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Re: Proposal: Web Federation Protocol

From: Michiel de Jong <michiel@unhosted.org>
Date: Mon, 2 Jul 2012 07:02:08 +0300
Message-ID: <CA+aD3u1DdArQtM1gWE4UdHQ55+7ZpN+pM9fD5tJ7hkRMaO7AWw@mail.gmail.com>
To: Melvin Carvalho <melvincarvalho@gmail.com>
Cc: public-rww <public-rww@w3.org>
Great idea!

fwiw, when people talk about federation, they usually mean setting up
application-specific decentralized hosting with server-to-server

When you say 'the hyperlink solves this' i think you're talking at too
low a level, i think it's more accurate to say 'Indie Web + rww +
linked data solves it'.

About pingback, i don't understand exactly what it does, but i think
it is based on client-side certificates, so it can never replace
OStatus or Wave, which are able to function without the need for such
per-device state. So I think it should be considered a niche solution
within the web, just like PGP is a niche solution (and not for that
less valuable) within SMTP.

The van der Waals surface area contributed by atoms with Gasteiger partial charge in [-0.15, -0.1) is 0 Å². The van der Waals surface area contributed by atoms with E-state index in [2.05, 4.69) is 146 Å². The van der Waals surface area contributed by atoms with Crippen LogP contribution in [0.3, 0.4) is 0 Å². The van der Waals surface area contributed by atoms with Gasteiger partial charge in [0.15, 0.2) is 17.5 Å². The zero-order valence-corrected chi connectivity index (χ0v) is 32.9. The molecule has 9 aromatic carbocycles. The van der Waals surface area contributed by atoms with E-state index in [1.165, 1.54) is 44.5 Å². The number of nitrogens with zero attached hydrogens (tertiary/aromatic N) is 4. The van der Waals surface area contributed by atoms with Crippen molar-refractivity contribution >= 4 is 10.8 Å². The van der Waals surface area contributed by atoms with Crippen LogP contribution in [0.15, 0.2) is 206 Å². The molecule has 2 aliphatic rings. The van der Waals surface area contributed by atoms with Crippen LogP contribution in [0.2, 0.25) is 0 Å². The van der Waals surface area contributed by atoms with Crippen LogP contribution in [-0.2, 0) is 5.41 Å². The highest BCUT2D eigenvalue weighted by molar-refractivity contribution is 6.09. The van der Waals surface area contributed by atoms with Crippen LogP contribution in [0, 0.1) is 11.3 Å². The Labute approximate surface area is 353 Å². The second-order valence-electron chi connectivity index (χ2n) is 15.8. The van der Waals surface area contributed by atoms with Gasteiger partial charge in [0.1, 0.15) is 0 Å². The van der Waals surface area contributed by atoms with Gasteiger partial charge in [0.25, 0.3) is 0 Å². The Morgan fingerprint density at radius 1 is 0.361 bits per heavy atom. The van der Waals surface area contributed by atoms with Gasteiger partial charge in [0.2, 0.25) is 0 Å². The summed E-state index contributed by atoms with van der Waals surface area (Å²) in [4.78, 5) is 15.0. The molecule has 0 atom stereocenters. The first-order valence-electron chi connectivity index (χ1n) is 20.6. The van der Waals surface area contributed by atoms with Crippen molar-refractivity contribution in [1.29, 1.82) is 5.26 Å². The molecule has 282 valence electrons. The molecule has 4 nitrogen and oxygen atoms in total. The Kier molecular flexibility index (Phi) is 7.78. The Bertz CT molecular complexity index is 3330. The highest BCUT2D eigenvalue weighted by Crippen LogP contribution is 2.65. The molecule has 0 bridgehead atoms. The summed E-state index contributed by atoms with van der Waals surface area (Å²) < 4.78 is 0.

Having said that, if people start owning their own rww servers, and we
add some sort of real-time messaging to that, then i think on top of
that combination you could basically build the same things as both
OStatus and Apache Wave.

On Mon, Jul 2, 2012 at 12:35 AM, Melvin Carvalho
<melvincarvalho@gmail.com> wrote:
> There seems to be a few 'Federation' Protocols out there.
> Two of which are:
> http://en.wikipedia.org/wiki/OStatus
> http://en.wikipedia.org/wiki/Google_Wave_Federation_Protocol
> Much of the discussion that goes on today in various project is oriented
> around how it's possible to make heterogeneous systems Federate.
> So I was thinking about proposing working on a document something along the
> lines of:
> 'The Web Federation Protocol'
> The document could contain some of the "deceptively simple" federation
> protocols that we have working in the wild, such as linked data and
> pingback.  In particular, if we can get others to implement pingback (which
> is normally less than a day's work), we can quickly develop an internet wide
> messaging system.
> Some of you might think, 'that's missing the point the Web is already
> federated via the URI (hyperlink) ', and there's certainly plenty of
> evidence to support this.
> However, to date I'm not sure there exists a very good explanation, for
> those that are trying to get a better understanding of the Web.
> Maybe we could put together a narrative, primer, or wiki article, to show
> how the Read Write Web is already federated, and how it's possible to take
> advantage, embrace and extend?
> Good idea / Bad idea ... any thoughts?
Received on Monday, 2 July 2012 04:02:36 UTC

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